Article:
Wilkins, John, A discovery of a new world : or a discourse tending to prove, that 'tis probable there may be another Habitable World in the Moon ; with a discourse concerning the Probability of a Passage thither; unto which is added, a discourse concerning a New Planet, tending to prove, that 'tis probable our earth is one of the Planets

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That the Moon may be a World.
logy for the ſtrangeneſs of thoſe Truths that
he was there to deliver;
amongſt which, there
are divers things to this purpoſe concerning
the Nature of theMoon.
He profeſſes that
he did not publiſh them, either out of a hu-
mour oſ Contradiction, or deſire of Vain-glo-
ry, or in a Jeſting way, to make himſelf, or
others merry, but after a conſiderate and ſo-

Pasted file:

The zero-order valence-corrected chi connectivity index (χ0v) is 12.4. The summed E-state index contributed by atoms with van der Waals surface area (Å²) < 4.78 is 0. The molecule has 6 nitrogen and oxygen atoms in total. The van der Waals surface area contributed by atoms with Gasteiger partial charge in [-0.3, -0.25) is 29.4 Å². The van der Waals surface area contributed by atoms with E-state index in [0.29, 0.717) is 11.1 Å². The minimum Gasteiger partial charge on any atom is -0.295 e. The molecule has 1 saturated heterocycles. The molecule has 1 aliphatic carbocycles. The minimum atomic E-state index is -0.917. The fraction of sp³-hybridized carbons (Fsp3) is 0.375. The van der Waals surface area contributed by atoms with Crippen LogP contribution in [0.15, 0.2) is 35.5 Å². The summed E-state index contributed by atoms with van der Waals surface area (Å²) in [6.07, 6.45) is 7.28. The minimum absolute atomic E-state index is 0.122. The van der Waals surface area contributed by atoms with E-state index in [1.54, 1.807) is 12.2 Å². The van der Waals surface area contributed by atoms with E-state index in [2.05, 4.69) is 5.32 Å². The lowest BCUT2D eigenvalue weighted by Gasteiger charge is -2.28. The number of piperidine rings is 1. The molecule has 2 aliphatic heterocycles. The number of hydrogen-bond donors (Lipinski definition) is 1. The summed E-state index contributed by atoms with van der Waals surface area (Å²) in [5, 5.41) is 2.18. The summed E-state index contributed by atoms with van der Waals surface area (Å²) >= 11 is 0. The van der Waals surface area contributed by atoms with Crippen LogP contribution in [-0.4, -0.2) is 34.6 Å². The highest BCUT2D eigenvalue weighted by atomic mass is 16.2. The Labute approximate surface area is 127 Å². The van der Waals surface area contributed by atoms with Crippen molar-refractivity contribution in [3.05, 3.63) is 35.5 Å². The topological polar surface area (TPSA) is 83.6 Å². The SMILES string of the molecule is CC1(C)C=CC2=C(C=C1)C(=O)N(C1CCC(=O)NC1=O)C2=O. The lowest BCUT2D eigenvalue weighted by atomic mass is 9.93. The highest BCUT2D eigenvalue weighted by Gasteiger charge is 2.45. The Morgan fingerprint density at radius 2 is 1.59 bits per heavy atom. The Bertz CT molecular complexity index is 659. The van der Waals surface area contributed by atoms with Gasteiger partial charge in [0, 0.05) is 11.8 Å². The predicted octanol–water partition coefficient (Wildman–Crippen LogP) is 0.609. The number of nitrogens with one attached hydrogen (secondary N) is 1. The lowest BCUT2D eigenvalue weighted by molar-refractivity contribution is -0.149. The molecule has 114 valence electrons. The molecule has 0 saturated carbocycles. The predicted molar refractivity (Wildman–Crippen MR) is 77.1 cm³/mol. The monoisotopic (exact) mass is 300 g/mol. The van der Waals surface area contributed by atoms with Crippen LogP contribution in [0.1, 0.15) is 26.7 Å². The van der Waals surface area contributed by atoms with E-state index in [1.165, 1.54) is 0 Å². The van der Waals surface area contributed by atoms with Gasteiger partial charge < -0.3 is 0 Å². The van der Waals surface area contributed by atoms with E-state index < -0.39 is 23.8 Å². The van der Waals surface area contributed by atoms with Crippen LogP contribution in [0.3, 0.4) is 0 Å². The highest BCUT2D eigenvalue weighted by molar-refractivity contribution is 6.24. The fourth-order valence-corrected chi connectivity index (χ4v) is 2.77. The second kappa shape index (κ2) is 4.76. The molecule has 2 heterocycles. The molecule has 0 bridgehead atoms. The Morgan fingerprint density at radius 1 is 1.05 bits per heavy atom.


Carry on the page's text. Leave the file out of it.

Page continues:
lemn manner, for the diſcovery of the Truth.
Now as for the knowledge which Cæſar pre-
tends to the contrary, you may gueſs what it
was by his ſtrange conſidence in other Aſſerti-
ons, &
his boldneſs in them may well derogate
cap. 7. from his Credit in this.
For ſpeaking of Pto-
lomy’s Hypotheſis, he pronounces this Verdict,
Impoſſibile eſt excentricorum &
epicyclorum poſiti-
tio, nec aliquis eſt ex Mathematicis adeo ſtultus
qui veram illam exiſtimet.
‘The poſition of
‘ Excentricks and Epicycles is altogether im-
‘ poſſible, nor is there any Mathematician ſuch
‘ a Fool as to think it true.
I ſhould gueſs he
could not have knowledge enough to maintain
any other Hypotheſis, who was ſo ignorant in
Mathematicks, as to deny, any good Author
held this.
For I would fain know, whether
there were never any that thought the Hea-
vens to be ſolid Bodies, and that there
were ſuch kinds of Motion, as is by thoſe
feigned Orbs ſupplyed;
if ſo, Gæſar la Galla
was much miſtaken.
I think his Aſſertions
are equally true, that Galilæus and Keplar did
not hold this, and that there were none which
ever held that other.
Thus much for the
Teſtimony of thoſe who were directly of this
Opinion.

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